Disclaimer: I am not a big fan of children: I have no younger siblings, I rarely babysat as a teen, and though I was until relatively recently an active Mormon, I've never had much contact with young children. I very much doubt I will ever have any. That said, I have EXTREME problems with US views and attitudes toward pregnancy, childbirth, and early childhood rearing (not to mention a sort of broad, anthropologically-based distaste for the concept of teenagehood, particularly as it is spun out in the United States. But that's another post). My aunt is a nurse practitioner and lactation consultant, and knows many midwives; when I was small my mother and aunt would take me, my sister, and my cousin to La Leche League meetings. Cultural and to some extent biological anthropology delves into global birthing practices, "alternative" child-rearing processes, and cultural attitudes and values surrounding pregnancy and birth. Suffice to say I am comfortable with and reasonably knowledgeable about female bodies and how they are viewed and treated in a variety of cultures.
What's my point again? Oh yes. A book review! The book in question is The Women's Wheel of Life, published in 1996 by Carol Leonard and Elizabeth Davis (the latter having previously written the Bible of midwifery, Heart and Hands). This text purports to provide positive archetypes for women in any stage of life--thirteen in all--and, as an Amazon.com review says, is rather steeped in New Age/Neo-pagan language, references, and rhetoric. I have no opinion on whether drawing on goddess archetypes and utilizing I Ching will enrich a woman's life or empower her (ok, untrue: I DO, of course, but that is also a topic for another post), and can't really comment on these aspects of the book. However, what I found really compelling and fairly groundbreaking was the book's treatment of midwifery and what the authors refer to as "Blood Mysteries": menarche and menstruation, childbirth, and menopause.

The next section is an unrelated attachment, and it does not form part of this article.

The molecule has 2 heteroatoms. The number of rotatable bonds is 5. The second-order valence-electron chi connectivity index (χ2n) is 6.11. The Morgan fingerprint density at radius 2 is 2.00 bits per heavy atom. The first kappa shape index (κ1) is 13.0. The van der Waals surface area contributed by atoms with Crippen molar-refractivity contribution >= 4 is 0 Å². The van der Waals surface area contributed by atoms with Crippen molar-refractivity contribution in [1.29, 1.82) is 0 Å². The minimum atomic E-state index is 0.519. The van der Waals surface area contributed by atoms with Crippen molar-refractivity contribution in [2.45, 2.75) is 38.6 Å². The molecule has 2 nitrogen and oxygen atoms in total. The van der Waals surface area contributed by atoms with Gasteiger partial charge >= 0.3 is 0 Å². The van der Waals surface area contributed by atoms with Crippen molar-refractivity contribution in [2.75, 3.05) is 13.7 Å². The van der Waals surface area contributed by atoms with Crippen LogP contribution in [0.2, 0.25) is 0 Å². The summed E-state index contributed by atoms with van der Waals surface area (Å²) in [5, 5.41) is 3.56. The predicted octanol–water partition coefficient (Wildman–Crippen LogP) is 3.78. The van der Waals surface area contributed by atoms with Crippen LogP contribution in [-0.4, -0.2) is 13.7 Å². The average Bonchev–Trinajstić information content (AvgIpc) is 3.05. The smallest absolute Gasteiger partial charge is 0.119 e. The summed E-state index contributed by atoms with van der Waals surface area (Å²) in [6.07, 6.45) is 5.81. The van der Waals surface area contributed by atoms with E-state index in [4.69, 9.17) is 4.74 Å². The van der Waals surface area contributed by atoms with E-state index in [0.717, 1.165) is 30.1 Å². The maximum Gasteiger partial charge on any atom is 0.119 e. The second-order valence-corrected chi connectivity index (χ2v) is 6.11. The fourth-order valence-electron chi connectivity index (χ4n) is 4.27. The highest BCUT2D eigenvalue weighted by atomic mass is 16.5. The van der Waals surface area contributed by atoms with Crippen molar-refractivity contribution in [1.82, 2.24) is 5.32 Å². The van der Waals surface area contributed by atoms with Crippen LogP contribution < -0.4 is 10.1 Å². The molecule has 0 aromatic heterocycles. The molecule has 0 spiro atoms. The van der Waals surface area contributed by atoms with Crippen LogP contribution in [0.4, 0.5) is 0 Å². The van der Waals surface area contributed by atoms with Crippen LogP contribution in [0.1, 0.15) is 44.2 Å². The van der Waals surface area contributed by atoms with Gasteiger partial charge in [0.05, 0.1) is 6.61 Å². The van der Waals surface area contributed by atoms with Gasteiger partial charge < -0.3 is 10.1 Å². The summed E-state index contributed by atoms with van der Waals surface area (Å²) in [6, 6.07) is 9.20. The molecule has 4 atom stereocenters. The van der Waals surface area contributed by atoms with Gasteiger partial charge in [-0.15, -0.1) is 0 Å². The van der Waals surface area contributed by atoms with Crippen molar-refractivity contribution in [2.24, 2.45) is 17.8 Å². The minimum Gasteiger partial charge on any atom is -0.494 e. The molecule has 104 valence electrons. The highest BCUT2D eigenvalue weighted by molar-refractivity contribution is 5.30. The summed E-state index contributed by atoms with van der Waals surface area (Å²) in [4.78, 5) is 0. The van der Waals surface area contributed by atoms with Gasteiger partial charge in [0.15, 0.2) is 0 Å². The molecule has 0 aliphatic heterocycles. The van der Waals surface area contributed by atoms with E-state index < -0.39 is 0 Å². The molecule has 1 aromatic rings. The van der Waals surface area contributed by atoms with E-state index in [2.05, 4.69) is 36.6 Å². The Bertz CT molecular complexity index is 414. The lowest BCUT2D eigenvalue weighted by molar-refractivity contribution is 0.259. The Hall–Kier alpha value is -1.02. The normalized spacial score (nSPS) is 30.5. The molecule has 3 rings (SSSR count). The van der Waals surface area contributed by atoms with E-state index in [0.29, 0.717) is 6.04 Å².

Unsurprisingly, the US is not friendly to any of these female-centric mysteries. Some of you will say, Hold on, Diana! America LOVES babies! Just look at the abortion controversy! To which I say, Indeed. You are not incorrect. BUT, once the baby's out of the womb, do we give a shit? Not really! The processes for removing the baby from the womb are also fraught with problems. The months of pregnancy leading up to birth are questionably traversed. The early childhood rearing process, including breastfeeding and the question of where the child sleeps, are practically Victorian. At least we've dispensed with twilight sleep, amirite ladies?? Ack. So anyway, The Women's Wheel of Life emphasizes that menstruation, pregnancy and childbirth, and menopause are WOMEN's mysteries, and basically the authors' position is that the devaluation, diminishment, and divorcing (alliterative agony!) of these mysteries from the lives of women who experience them has contributed greatly to the erosion of the nuclear family and the oppression of women in general.
No matter my position on the nuclear family, I don't find their hypothesis difficult to accept. In our society, menstruation is a laughing matter, subject for jokes and mocking when a girl is in public school, and a drag later on in her life as she must navigate higher education, jobs, and family and social obligations. "PMS" is blamed for everything and its spectre demonizes women's emotions and bodies alike. Menopause as well is always good for a giggle at the expense of older women who are beginning to be perceived as less feminine, no longer worthy of the male gaze. And pregnancy and birth--well, in this country, with all our boasting about cutting-edge medicine, it's practically archaic. The pregnant woman's body becomes public property; suddenly invasion of personal space and the laying of hands on a stranger's body are acceptable and typical. Throughout her pregnancy she is subjected to unwanted advice, again often from strangers, and a barrage of information which may not be on the topics she needs. Midwifery is STILL looked down upon by the general public as unsafe. Why would any woman choose a midwife and/or doula when she could go to the best hospital and have a Real Doctor?